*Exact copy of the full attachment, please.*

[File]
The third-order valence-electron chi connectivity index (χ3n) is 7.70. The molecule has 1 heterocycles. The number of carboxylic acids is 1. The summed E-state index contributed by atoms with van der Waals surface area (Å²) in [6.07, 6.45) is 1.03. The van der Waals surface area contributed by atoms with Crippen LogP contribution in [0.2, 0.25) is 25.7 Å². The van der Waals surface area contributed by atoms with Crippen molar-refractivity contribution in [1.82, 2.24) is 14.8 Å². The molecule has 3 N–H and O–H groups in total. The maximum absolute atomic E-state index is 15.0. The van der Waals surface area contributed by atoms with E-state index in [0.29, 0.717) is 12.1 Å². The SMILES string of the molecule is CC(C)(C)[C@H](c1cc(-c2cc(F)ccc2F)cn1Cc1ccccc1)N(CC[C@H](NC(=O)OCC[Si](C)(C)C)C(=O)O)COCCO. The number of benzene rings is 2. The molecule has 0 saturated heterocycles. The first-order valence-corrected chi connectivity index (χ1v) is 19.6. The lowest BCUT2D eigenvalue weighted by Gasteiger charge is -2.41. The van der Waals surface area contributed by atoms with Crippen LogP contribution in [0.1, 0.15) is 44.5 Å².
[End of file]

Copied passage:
The third-order valence-electron chi connectivity index (χ3n) is 7.70. The molecule has 1 heterocycles. The number of carboxylic acids is 1. The summed E-state index contributed by atoms with van der Waals surface area (Å²) in [6.07, 6.45) is 1.03. The van der Waals surface area contributed by atoms with Crippen LogP contribution in [0.2, 0.25) is 25.7 Å². The van der Waals surface area contributed by atoms with Crippen molar-refractivity contribution in [1.82, 2.24) is 14.8 Å². The molecule has 3 N–H and O–H groups in total. The maximum absolute atomic E-state index is 15.0. The van der Waals surface area contributed by atoms with E-state index in [0.29, 0.717) is 12.1 Å². The SMILES string of the molecule is CC(C)(C)[C@H](c1cc(-c2cc(F)ccc2F)cn1Cc1ccccc1)N(CC[C@H](NC(=O)OCC[Si](C)(C)C)C(=O)O)COCCO. The number of benzene rings is 2. The molecule has 0 saturated heterocycles. The first-order valence-corrected chi connectivity index (χ1v) is 19.6. The lowest BCUT2D eigenvalue weighted by Gasteiger charge is -2.41. The van der Waals surface area contributed by atoms with Crippen LogP contribution in [0.1, 0.15) is 44.5 Å².